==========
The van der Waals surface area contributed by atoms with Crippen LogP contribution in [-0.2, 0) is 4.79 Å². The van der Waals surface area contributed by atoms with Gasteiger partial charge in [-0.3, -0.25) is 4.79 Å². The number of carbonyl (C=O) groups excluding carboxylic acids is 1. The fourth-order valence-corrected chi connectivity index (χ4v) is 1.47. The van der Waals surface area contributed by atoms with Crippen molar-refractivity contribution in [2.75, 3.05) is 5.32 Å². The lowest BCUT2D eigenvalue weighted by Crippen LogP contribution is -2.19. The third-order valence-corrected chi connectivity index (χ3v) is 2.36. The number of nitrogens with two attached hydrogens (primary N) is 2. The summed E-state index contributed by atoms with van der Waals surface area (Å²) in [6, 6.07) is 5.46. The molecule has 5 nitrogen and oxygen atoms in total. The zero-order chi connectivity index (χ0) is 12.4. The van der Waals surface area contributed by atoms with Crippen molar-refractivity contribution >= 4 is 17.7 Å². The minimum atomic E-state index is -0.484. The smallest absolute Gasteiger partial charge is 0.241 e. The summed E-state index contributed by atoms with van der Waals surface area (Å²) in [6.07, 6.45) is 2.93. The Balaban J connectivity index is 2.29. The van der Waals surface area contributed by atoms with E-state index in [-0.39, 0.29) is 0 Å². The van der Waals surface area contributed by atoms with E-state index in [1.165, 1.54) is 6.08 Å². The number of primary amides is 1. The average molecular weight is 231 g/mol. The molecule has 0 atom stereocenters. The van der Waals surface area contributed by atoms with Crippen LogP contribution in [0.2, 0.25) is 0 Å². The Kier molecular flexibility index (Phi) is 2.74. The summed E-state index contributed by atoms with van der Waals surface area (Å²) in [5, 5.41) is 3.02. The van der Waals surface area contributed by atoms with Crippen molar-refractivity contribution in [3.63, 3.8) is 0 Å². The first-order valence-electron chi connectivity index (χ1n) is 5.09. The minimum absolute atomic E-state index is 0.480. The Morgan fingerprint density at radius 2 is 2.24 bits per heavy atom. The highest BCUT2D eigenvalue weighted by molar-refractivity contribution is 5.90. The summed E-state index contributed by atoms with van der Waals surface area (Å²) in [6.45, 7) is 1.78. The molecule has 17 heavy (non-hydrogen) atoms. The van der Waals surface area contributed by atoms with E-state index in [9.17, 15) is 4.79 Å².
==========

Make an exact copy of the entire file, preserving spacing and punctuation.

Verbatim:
The van der Waals surface area contributed by atoms with Crippen LogP contribution in [-0.2, 0) is 4.79 Å². The van der Waals surface area contributed by atoms with Gasteiger partial charge in [-0.3, -0.25) is 4.79 Å². The number of carbonyl (C=O) groups excluding carboxylic acids is 1. The fourth-order valence-corrected chi connectivity index (χ4v) is 1.47. The van der Waals surface area contributed by atoms with Crippen molar-refractivity contribution in [2.75, 3.05) is 5.32 Å². The lowest BCUT2D eigenvalue weighted by Crippen LogP contribution is -2.19. The third-order valence-corrected chi connectivity index (χ3v) is 2.36. The number of nitrogens with two attached hydrogens (primary N) is 2. The summed E-state index contributed by atoms with van der Waals surface area (Å²) in [6, 6.07) is 5.46. The molecule has 5 nitrogen and oxygen atoms in total. The zero-order chi connectivity index (χ0) is 12.4. The van der Waals surface area contributed by atoms with Crippen molar-refractivity contribution >= 4 is 17.7 Å². The minimum atomic E-state index is -0.484. The smallest absolute Gasteiger partial charge is 0.241 e. The summed E-state index contributed by atoms with van der Waals surface area (Å²) in [6.07, 6.45) is 2.93. The Balaban J connectivity index is 2.29. The van der Waals surface area contributed by atoms with E-state index in [-0.39, 0.29) is 0 Å². The van der Waals surface area contributed by atoms with E-state index in [1.165, 1.54) is 6.08 Å². The number of primary amides is 1. The average molecular weight is 231 g/mol. The molecule has 0 atom stereocenters. The van der Waals surface area contributed by atoms with Crippen LogP contribution in [0.2, 0.25) is 0 Å². The Kier molecular flexibility index (Phi) is 2.74. The summed E-state index contributed by atoms with van der Waals surface area (Å²) in [5, 5.41) is 3.02. The van der Waals surface area contributed by atoms with Crippen molar-refractivity contribution in [3.63, 3.8) is 0 Å². The first-order valence-electron chi connectivity index (χ1n) is 5.09. The minimum absolute atomic E-state index is 0.480. The Morgan fingerprint density at radius 2 is 2.24 bits per heavy atom. The highest BCUT2D eigenvalue weighted by molar-refractivity contribution is 5.90. The summed E-state index contributed by atoms with van der Waals surface area (Å²) in [6.45, 7) is 1.78. The molecule has 17 heavy (non-hydrogen) atoms. The van der Waals surface area contributed by atoms with E-state index in [9.17, 15) is 4.79 Å².